Thin Phones and Fat Features
Be prepared for lean times ahead. Keeping a low profile is still a key selling point for smartphone makers.
Xiaomi is indicating that the main feature of its upcoming flagship phone — to be unveiled in two days — is its sleekness. Xiaomi’s enigmatic banners hint at a phone that’s as thin as paper. In reality, the new flagship is likely to be more of a marginal upgrade, with a lighter profile and a larger screen.
Samsung is also selling thin with the recently unveiled Galaxy A7 — a device that’s 6.3mm thick yet runs an octa-core processor, comes in a Dual SIM version and boasts a 5.5-inch HD display, a 13-megapixel rear camera and a five-megapixel front camera. It’s an impressive amount of kit for such a slim handset.
The thickness of a device was a serious discussion point in the days of true practical advantages to shaving millimetres off a phone’s depth, but the law of diminishing returns appears to be setting in for thin.
Oppo announced the 4.9mm R5 in October, and took the liberty of crowning it the thinnest phone in the world. The company’s claim may have been accurate at the time, and the device still has most — though not all —the features expected of a high-end smartphone, including a 5.2-inch full-HD display, a 13-megapixel camera and 1080p video recording capabilities. However, the phone is so thin that there’s no standard headphone jack, instead requiring a special USB headphone adapter.
Oppo might have reached the practical physical limitations of thinness for a smartphone. The lack of a headphone jack can be rationalised by the growing use of wireless headphones, but it’s uncertain whether the market is truly demanding phones so thin they forfeit features like memory expansion or a longer battery life. It’s a choice between perceived stability and holdability.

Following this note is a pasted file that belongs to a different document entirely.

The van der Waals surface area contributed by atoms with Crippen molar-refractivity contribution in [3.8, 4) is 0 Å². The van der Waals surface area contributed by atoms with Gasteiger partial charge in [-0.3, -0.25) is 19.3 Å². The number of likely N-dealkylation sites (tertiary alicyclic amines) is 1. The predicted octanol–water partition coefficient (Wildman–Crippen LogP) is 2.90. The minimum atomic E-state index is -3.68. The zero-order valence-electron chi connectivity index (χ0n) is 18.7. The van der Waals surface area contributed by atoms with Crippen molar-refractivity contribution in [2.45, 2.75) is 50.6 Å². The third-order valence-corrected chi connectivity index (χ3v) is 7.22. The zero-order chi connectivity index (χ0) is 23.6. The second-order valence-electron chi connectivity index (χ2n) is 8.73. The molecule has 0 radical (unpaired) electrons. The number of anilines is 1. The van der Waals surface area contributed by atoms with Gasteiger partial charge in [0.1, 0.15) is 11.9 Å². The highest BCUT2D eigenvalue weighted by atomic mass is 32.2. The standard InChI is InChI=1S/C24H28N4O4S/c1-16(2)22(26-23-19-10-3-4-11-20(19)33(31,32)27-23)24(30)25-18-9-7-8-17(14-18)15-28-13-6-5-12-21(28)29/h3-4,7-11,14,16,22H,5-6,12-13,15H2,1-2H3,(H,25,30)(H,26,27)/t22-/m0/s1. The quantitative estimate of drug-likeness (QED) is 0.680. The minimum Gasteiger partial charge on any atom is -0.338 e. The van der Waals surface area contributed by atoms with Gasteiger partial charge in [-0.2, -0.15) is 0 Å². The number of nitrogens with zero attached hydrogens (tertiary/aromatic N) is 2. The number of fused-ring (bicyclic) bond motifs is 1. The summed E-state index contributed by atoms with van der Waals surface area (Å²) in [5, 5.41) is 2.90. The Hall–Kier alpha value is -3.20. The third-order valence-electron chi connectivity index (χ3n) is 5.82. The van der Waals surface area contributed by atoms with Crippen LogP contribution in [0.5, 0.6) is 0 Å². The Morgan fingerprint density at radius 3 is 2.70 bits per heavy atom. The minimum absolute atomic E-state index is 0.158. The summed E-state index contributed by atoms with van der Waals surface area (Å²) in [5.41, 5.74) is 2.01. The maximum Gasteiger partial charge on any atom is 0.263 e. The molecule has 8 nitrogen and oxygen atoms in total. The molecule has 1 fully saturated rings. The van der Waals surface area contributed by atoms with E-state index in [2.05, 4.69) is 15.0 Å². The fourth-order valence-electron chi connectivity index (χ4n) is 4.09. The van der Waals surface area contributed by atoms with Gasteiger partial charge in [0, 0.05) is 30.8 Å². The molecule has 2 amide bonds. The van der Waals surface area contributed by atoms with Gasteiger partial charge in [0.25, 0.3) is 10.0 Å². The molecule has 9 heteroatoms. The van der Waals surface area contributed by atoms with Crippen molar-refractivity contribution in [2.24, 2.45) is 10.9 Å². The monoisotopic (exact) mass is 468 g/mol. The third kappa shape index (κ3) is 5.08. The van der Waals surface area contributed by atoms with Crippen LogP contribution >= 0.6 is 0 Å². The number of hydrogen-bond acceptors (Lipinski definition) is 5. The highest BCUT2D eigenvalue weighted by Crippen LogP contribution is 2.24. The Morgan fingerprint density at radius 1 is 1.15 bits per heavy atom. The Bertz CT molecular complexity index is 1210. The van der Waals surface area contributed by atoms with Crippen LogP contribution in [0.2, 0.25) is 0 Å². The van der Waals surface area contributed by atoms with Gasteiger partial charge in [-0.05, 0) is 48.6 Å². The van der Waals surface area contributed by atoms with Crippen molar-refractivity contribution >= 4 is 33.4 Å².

In a smartphone market standardised on rectangular touch-screen devices and with all software and services designed to work on such flat surfaces, one short-term method of standing out is getting thin. The bar for flagships now appears to be set at sub-7mm (though Apple’s iPhone 6 Plus is 0.1mm above that). Xiaomi’s current high-end phone, the Mi 4, comes in at 8.9mm, and the company is likely to shave off about 2mm in its newest edition, mimicking Samsung’s efforts with the A7. However, while thin is still trending, devices are getting down to their optimal size.
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